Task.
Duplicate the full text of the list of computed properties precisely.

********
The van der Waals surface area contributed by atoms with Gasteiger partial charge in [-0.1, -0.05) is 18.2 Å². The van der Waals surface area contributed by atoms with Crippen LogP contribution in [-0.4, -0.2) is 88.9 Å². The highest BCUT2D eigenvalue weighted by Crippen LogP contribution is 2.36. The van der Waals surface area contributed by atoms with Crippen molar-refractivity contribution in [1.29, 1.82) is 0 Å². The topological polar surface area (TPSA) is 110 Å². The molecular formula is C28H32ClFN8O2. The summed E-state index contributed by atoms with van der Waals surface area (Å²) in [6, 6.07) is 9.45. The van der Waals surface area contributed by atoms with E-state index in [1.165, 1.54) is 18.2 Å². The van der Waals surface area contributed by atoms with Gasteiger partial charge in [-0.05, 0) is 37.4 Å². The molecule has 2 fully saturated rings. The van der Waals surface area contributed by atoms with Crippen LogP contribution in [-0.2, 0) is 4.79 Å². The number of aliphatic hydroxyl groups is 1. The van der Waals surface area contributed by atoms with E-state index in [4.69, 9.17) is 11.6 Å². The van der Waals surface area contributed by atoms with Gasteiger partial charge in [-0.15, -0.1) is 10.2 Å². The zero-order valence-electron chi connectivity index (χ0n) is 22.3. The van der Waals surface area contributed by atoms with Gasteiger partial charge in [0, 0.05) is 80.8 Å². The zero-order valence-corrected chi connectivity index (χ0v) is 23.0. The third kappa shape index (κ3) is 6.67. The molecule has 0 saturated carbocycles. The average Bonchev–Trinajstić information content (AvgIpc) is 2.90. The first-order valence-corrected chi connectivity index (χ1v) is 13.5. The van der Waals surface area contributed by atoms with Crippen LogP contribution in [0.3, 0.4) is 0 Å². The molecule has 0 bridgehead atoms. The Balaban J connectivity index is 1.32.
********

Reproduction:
The van der Waals surface area contributed by atoms with Gasteiger partial charge in [-0.1, -0.05) is 18.2 Å². The van der Waals surface area contributed by atoms with Crippen LogP contribution in [-0.4, -0.2) is 88.9 Å². The highest BCUT2D eigenvalue weighted by Crippen LogP contribution is 2.36. The van der Waals surface area contributed by atoms with Crippen molar-refractivity contribution in [1.29, 1.82) is 0 Å². The topological polar surface area (TPSA) is 110 Å². The molecular formula is C28H32ClFN8O2. The summed E-state index contributed by atoms with van der Waals surface area (Å²) in [6, 6.07) is 9.45. The van der Waals surface area contributed by atoms with E-state index in [1.165, 1.54) is 18.2 Å². The van der Waals surface area contributed by atoms with Gasteiger partial charge in [-0.05, 0) is 37.4 Å². The molecule has 2 fully saturated rings. The van der Waals surface area contributed by atoms with Crippen LogP contribution in [-0.2, 0) is 4.79 Å². The number of aliphatic hydroxyl groups is 1. The van der Waals surface area contributed by atoms with E-state index in [4.69, 9.17) is 11.6 Å². The van der Waals surface area contributed by atoms with Gasteiger partial charge in [-0.15, -0.1) is 10.2 Å². The zero-order valence-electron chi connectivity index (χ0n) is 22.3. The van der Waals surface area contributed by atoms with Gasteiger partial charge in [0, 0.05) is 80.8 Å². The zero-order valence-corrected chi connectivity index (χ0v) is 23.0. The third kappa shape index (κ3) is 6.67. The molecule has 0 saturated carbocycles. The average Bonchev–Trinajstić information content (AvgIpc) is 2.90. The first-order valence-corrected chi connectivity index (χ1v) is 13.5. The van der Waals surface area contributed by atoms with Crippen LogP contribution in [0.3, 0.4) is 0 Å². The molecule has 0 bridgehead atoms. The Balaban J connectivity index is 1.32.